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Telekom Malaysia is censoring the internet prior to GE13

I’m not a usual fearmonger, or a person who panics easily–yet you friendly local tech evangelist has a warning for Malaysian users out there. Unifi is censoring the internet in the run up to the hotly contested GE1–and that’s what the data suggest.
You heard that right folks, some of you suspected all along, and I apologize for not believing you earlier. I was initially skeptical that Unifi and Telekom Malaysia would go to such extents to censor our right to information, and I’m deeply upset that this is happening in my own country.

Usually most Internet Service Providers (ISP) don’t censor the internet, not because they don’t want to–it’s simply because censoring the vast amount of online traffic is a monumental technical challenge. In the past we’ve seen Malaysia ISPs do this, for instance when they blocked Malaysia-Today in the run-up to the 2008 General elections, but censoring one entire website is a fairly straightforward thing to do–an bypassing that censorship is equally straightforward.

However, what Telekom Malaysia have done in this case, is not just censor one website–but rather parts of a website. Telekom Malaysia has gone leaps and bounds ahead in terms of  censoring capabilities–now they’re able to censor ‘parts’ of a website including specific videos on youtube, and pages on Facebook.

Any government that blocks Facebook completely, isn’t going to get re-elected in Malaysia, the enormous public backlash we can expect would be enough to unseat even the great Barisan Nasional. Can you imagine how upset my aunty would be when she can’t play Candy crush???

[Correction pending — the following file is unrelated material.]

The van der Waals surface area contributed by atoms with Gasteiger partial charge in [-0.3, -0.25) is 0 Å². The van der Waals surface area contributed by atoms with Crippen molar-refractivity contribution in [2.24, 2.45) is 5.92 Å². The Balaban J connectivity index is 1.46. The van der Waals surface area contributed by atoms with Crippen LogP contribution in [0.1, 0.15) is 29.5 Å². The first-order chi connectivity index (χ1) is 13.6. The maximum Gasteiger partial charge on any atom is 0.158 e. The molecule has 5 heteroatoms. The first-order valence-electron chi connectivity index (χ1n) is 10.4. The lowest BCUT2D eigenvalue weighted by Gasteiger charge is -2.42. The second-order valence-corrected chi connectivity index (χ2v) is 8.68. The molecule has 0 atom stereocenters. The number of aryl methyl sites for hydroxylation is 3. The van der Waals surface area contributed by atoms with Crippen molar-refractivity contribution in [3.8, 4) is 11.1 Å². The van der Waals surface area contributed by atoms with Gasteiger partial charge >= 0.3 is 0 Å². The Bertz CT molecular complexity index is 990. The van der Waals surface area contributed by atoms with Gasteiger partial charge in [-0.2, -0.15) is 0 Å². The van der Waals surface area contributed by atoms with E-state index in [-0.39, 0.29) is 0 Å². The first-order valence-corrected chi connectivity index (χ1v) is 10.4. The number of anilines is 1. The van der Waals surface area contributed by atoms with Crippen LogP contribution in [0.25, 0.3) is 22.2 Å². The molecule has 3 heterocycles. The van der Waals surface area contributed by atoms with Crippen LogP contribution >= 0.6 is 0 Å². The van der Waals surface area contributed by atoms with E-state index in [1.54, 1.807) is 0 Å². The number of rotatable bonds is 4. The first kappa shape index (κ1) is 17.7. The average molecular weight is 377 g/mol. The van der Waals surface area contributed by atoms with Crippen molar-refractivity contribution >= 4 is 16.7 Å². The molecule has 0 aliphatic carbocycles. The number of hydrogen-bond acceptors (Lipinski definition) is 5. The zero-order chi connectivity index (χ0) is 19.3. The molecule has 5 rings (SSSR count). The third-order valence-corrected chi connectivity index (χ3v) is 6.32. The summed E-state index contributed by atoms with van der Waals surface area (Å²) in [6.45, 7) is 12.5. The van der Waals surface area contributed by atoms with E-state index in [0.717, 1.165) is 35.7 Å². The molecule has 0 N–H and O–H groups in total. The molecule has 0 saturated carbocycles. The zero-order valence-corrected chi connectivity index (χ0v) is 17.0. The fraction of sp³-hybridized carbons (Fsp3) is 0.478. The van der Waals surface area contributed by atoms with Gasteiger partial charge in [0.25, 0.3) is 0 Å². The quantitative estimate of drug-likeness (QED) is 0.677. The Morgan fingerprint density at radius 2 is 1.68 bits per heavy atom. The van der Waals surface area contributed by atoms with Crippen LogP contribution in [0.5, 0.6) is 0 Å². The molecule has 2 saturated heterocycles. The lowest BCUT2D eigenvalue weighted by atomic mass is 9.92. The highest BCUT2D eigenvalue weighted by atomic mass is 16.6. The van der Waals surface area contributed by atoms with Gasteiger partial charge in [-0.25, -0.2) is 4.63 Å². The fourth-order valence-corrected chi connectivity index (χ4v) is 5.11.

It was in this premise that caused me to be skeptical that a government would be able to censor the internet, blocking only certain pages of Facebook (like the DAP Malaysia Facebook page) is far more technically challenging, than blocking and entire website like Malaysia Today.

Unfortunately, I can almost 100% confirm at this point that Telekom Malaysia now have this capability. A capability once only used by countries like China and Iran, have now reached our borders–and it is being used.

What is Deep Packet Inspection

Just to briefly explain what’s happening here.

1. The internet is this vast network running on something called the Internet Protocol or IP. This is what we mean by IP Address, it is literally your address on the internet.

2. The way the protocol works is routing data in packets. Essentially a packet is a small amount of data.

3. An analogy would be that if you used IP to send a long letter to your mother, instead of writing a 100 word letter and then sealing it in one envelope and sending it your mother. Your computer breaks that 100 word letter into 10 packets  of 10 words each(for example) and sends those along in 10 different envelopes. So your mother would receive your message in increments.

4. This is why webpages don’t load instantly. Instead they take time, because your browser just displays your web page for packets you’ve already received and what you get is an incremental load.

5. It’s also why on slower internet connections you’d see a image load in stages, rather than instantly see the entire image.

6. Just like envelopes sent via mail, packets also contain addressing information, so that the Postman knows where your letter needs to go to.

7. In all cases, the postman looks at the OUTSIDE of the envelope and sends your letter to the address you’ve written on it–without OPENING the letter.

8. So if the Postman wants to block you from sending letters to your mother, he’d just discard all the envelopes going from your home to your Mothers home. He can do this easily without opening your letter.

9. That’s how TM can easily block MalaysiaToday. They can just cut-off all traffic to the MalaysiaToday IP address (although this is a bad analogy).

10. However, if the PostMan wanted to block only certain letters to your mother–let’s say all letters you sent to your mother to vote Pakatan Rakyat, but allow letters that had nothing to do with the election–he’d have to OPEN the letter and find out what information you’re sending.

11. Similarly if Telekom wanted to block only certain parts of Facebook from you, they’d have to OPEN your data packets, to see which Facebook pages you were visiting.